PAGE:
Dependency Injection and Guice

Dependency Injection and Guice

Dependency injection, in a word, is to separate the creation of objects from its implementation.

It’s not something advanced. In fact, you are very likely to have already implemented some sort of dependency injection in your code.

For example, when implementing a server, you want to create a controller class that handles business logic. It uses a data manger class to manage the data. And the data manager in turn uses a MySQL client to manipulate the database. In a common design without dependency injection, the business logic controller will create an instance of the data manager in its constructor, and the data manager do the same in its constructor to create a MySQL client as well.

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Configure coc.nvim for C/C++ Development

Configure coc.nvim for C/C++ Development

coc.nvim is yet another LSP plugin, which was first released in mid-2018. Because of its powerful functionality comparable to VSCode, coc.nvim soon becomes one of the most popular Vim plugins for 2018.

I have been using YouCompleteMe for many years. And I also once used Neocomplete and Deoplete. They were good for Python and JavaScript, but when it comes to C++, YouCompleteMe was just way better than any of them. However, the first time I tried coc.nvim, I fell in love with it and now it becomes one of the must-have plugins for my Vim configuration.

For those who are not familiar with LSP, I think it’s worth a brief intro.

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Java 8 Optional Cheatsheet

Java 8 Optional Cheatsheet

1. I have an A a, how can I get an Optional<A> containing a?

Optional.of(a)    // a cannot be null

2. I have an A aOrNull which can be null, how can I get an Optional<A>?

Optional.ofNullable(aOrNull)

This is extremely useful to convert the traditional nullable reference to an Optional object.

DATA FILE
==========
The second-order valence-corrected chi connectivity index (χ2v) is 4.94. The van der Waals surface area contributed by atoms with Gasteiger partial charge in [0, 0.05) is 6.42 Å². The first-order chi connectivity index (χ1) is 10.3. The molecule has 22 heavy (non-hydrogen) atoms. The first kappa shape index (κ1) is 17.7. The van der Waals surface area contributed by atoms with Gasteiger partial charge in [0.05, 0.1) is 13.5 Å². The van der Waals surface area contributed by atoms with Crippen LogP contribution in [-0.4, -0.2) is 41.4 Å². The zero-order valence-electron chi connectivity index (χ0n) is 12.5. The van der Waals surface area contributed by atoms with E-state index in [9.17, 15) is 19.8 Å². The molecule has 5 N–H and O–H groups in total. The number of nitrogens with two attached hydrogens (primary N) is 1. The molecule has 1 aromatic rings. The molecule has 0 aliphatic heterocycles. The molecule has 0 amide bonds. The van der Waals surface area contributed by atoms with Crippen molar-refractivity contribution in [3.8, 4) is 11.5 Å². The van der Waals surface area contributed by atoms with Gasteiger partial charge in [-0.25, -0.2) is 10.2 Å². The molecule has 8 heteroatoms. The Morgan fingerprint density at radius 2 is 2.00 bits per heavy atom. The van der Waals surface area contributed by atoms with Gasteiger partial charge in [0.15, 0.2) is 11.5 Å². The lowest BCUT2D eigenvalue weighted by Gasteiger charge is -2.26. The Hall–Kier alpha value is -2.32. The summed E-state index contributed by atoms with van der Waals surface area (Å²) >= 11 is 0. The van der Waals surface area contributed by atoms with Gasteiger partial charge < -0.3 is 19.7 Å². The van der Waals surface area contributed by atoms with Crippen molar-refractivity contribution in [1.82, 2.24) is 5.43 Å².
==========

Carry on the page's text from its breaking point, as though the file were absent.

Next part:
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Adopt GitHub Style to Your Jekyll Blog

Adopt GitHub Style to Your Jekyll Blog

I have spent a lot of time trying to find a Jekyll theme that is both elegant and readable. But unfortunately, most Jekyll themes is just so unreadable that the attention is easily distracted away from the content.

I noticed that GitHub renders Markdown files in a very readable style. It is so natural that it takes no effort for the reader to pay all the attention to the content rather than the style. So I decided to migrate the GitHub style to my blog, which you have already been reading.

What we need is a GitHub-flavored markdown renderer and a GitHub CSS. I find the following posts and code very helpful and I would recommend reading them for further detail.

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Network Flow

Network Flow

Given a directed graph G that has a single source s and target t, where each edge has a non-negative integer capacity (the maximum of flow that can be passed through this edge), what is the maximum flow that can be passed from the source to the target?

This problem is known as max flow.

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Three OCaml Mistakes That A Haskeller Would Make

Three OCaml Mistakes That A Haskeller Would Make

OCaml is not an indented language

(* The wrong program. *)
let f l =
  match l with
    | [] -> Printf.printf "a"
    | [x] -> 
      match x with
        | [] -> Printf.printf "b"
        | _ -> Printf.printf "c"
    | _ -> Printf.printf "d"
in
f [[3]; [4]]

A Haskeller may think that the program above prints “d” to the screen, but actually it crashes because of the missing of patterns. Although most OCaml programs are written in a well-indented style, but, in essense, just like C or Java, the OCaml syntax is not indented. In the example above, the clause printing "d" belongs to the inner match expression, not the outer. When writing nested match expressions, always keep in mind to use parentheses.

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Union Find

Union Find

Assume that you have some nodes, each of which belongs to a group. How can you effectively check if two nodes are in the same group or merge two groups? UnionFind is a very fast algorithm to solve this problem. In this post, we first address how the UnionFind problem raises in a graph problem, then present the UnionFind algorithm, and analyze its time complexity in the end (which is optional).

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Use Emacs as Your Terminal

Use Emacs as Your Terminal

If there is anything that Emacs can do but Vim can’t, eshell must be one of them. What eshell distinguishes itself from an external terminal is that it is so deeply integrated into Emacs that you can do many things otherwise difficult. As a gentle start, all that you need to do is to run this command:

M-x eshell

If you are new to eshell, be sure to check the following features that make eshell worth a trial:

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